On top of being a technical writer I am also a writer of novels. Writing novels is a much different beast than writing tutorials, reviews, and documentation. Writing novels requires some serious organizational skills. You have to keep track of characters, storylines, plot devices, etc.
Keeping those pieces in their proper place demands more brain power and memory than most of us have at our disposal. Fortunately there are tools to help you with the task of keeping the continuity of your book together.
One of those tools is Writer's Cafe. This piece of software is a very powerful suite of writer's tools that is available for Linux, Mac, and Windows and has a HUGE feature set perfect for making your writing task much easier. In this article we will be discussing the Linux version of the software. All of the features are included in all of the different operating systems. The cost of Writer's Cafe is $45.00 USD.
and much more.
Writer's Cafe is one of those applications that includes so many helpful tools you could spend an entire work day toying around with every feature.
The easiest way to install Writer's Cafe is to open up Synaptic (in Ubuntu), do a search for "writerscafe2" (no quotes), scroll until you see the Writer's Cafe listing, select the correct listing, and click Apply to install.
You could also visit the Writer's Cafe Website download page and download the package that suits your distribution and either let the package handler install the app or save the file and install it from the command line.
The first thing you will notice, when you fire up Writer's Cafe, is that is somewhat resembles a standard PC Desktop with the addition of a sidebar (see Figure 1).
From this "desktop" you launch all of the tools you need to write your book or screenplay. If you notice there is a "Start" button at the bottom left corner of the desktop. This is the proverbial start menu for Writer's Cafe. If you click this button you will see all of the tools you have at your disposal. These same tools can be accessed by the icons or from the Tools menu.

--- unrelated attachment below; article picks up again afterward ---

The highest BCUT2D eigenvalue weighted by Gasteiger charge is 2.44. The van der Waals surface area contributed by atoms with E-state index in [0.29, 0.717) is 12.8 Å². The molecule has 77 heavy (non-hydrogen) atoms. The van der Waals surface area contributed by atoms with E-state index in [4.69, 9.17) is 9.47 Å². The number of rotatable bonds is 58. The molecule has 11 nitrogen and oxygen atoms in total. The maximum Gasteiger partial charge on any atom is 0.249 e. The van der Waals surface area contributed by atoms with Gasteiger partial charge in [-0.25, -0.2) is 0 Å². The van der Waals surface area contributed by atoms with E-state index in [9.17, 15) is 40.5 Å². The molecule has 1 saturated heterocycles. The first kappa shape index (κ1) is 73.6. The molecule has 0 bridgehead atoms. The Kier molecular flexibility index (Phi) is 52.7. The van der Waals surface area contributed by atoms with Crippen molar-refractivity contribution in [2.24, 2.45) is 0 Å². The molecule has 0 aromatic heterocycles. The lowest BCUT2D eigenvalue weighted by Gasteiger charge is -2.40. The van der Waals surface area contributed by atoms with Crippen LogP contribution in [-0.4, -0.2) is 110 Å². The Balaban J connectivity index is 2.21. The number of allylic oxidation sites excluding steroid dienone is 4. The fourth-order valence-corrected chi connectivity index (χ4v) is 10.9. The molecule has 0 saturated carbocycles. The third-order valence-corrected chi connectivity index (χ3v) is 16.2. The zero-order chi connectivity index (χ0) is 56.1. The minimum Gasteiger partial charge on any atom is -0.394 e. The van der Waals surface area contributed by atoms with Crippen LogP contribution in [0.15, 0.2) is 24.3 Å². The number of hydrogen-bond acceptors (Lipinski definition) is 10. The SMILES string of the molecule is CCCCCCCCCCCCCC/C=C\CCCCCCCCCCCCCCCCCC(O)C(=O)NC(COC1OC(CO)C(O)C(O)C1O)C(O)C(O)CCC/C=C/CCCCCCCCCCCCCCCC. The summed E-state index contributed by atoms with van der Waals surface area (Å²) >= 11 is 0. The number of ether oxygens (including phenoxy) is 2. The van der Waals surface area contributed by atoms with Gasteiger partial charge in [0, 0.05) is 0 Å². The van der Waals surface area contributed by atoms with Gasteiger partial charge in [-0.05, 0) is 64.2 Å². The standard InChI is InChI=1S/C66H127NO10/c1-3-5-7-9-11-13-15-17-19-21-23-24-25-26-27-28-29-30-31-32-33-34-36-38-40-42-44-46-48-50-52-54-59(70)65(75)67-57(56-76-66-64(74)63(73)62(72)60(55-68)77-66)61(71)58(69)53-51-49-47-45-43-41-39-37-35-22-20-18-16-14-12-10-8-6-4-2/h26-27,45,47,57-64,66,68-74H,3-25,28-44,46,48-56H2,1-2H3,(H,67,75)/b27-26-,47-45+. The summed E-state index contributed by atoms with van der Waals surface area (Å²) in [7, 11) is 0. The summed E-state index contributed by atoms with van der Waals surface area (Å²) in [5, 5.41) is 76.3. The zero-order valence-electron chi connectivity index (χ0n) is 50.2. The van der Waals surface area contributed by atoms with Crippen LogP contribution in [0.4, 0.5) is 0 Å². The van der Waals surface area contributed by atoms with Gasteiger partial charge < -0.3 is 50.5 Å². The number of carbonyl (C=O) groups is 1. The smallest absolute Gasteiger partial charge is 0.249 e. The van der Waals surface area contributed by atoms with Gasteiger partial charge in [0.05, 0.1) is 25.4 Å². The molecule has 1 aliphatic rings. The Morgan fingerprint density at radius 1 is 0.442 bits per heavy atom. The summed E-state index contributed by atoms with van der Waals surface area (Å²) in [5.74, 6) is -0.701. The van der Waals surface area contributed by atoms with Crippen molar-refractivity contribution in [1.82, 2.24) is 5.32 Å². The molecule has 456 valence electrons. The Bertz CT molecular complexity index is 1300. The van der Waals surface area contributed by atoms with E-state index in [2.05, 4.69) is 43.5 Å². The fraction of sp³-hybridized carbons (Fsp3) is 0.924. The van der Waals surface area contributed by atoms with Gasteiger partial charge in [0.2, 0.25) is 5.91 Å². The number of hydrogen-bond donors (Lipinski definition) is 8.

The Storylines tool is probably the most valuable tool in this suite of tools. Storylines helps you to keep organized your various plots and chapters. Figure 2 shows you a simple story line I have created for the purpose of this article. As you can see there are three plot lines I have created (Main Plot, Secondary Plot, and Tertiary Plot). Each of these plots is represented by a different color. To each plot line you add cards. Each card can be thought of as a chapter or a scene. With this type of organization it makes it easy to recognize what plot line a chapter relates to. To add a new card to a plot line you simple double click on the plot line where you want the card to go. Once the card is where you want it (you can drag and drop cards) click on the Summary tab in the upper right pane and give the card a summary. The summary of the card will appear in the overall story outline in the upper left pane. This serves as your story outline. You can also view the master story line which places all of the plot cards onto one story line. To view this click on the "M" icon above the upper left pane.
To actually write the chapter click on the chapter card you want to write and then click on the Content tab in the upper right pane.
Once you have completed (or you just want to see what it looks like) your story you can then export it to a word processor such as OpenOffice. The export features works flawlessly (at least when exporting a file in the Open Document Text format). In the end you will have a complete novel or screen play ready for submission.
This article only scratches the surface of Writer's Cafe. This tool is quite large and quite helpful for anyone aspiring to write. It takes a lot of organization to write a novel. Having a tool to make this job easy is certainly worth the price of admission. For all of the writers out there, do yourself a favor and snag a copy of Writer's Cafe.Advertisement
Ghacks is a technology news blog that was founded in 2005 by Martin Brinkmann. It has since then become one of the most popular tech news sites on the Internet with five authors and regular contributions from freelance writers.